Blogging is a vital tool to make visible work that has been ignored or undervalued. Minority academics must become aware of how important blogging is to articulate their ideas, The Guardian reports.
On 30 April 2012, Naomi Schaefer Riley, a blogger for the Brainstorm blog on The Chronicle of Higher Education’s website, argued (and poorly so) that black studies as a discipline should disappear. Her argument was based solely on brief descriptions of three dissertations by three PhD candidates from Northwestern University’s first cohort of black studies doctoral program, as seen in an earlier article in The Chronicle.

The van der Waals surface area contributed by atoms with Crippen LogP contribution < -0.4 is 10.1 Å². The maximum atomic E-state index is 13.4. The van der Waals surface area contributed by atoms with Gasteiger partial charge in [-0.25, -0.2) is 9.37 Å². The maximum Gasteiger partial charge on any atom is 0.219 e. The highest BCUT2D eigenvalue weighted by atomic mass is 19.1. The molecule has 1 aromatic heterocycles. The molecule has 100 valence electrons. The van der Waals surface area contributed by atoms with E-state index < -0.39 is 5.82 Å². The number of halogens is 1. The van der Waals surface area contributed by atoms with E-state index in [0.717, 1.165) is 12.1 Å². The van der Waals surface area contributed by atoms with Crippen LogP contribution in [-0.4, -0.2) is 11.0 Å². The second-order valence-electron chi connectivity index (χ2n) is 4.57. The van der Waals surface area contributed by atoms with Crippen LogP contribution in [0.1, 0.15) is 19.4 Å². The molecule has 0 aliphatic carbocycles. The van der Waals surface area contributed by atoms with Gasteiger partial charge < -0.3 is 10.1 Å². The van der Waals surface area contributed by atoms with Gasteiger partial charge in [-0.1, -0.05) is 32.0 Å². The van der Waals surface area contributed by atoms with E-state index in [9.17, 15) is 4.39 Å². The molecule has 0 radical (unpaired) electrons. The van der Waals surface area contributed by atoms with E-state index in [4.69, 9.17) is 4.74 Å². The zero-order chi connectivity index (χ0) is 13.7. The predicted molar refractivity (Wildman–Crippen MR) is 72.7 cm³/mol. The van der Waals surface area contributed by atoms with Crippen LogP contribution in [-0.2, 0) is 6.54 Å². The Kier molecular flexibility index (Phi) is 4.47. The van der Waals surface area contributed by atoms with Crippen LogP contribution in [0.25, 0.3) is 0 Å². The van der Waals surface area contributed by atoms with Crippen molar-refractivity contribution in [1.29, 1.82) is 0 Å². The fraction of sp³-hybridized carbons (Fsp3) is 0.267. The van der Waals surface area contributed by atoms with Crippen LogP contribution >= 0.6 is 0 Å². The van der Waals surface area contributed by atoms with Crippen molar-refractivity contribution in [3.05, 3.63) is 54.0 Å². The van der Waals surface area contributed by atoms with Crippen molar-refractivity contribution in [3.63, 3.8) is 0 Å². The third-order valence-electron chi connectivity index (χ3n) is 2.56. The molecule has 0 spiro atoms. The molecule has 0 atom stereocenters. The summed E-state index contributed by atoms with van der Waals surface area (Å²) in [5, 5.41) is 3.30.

On May 7, Brainstorm editor, Liz McMillen, posted a note to readers stating that Schaefer Riley had been fired. I am not going to comment on Schaefer Riley’s blog, others have already done so better than I ever could (see, for example, Tressie MC’s guest post on Lee Skallerup’s Inside Higher Education blog, College Ready Writing). However, the kerfuffle that ensued hit close to home and made me think about my role as an academic who blogs. Schaefer Riley is not an academic blogger, but many of the people blogging at The Chronicle are, and more importantly, see blogging as a worthwhile endeavor.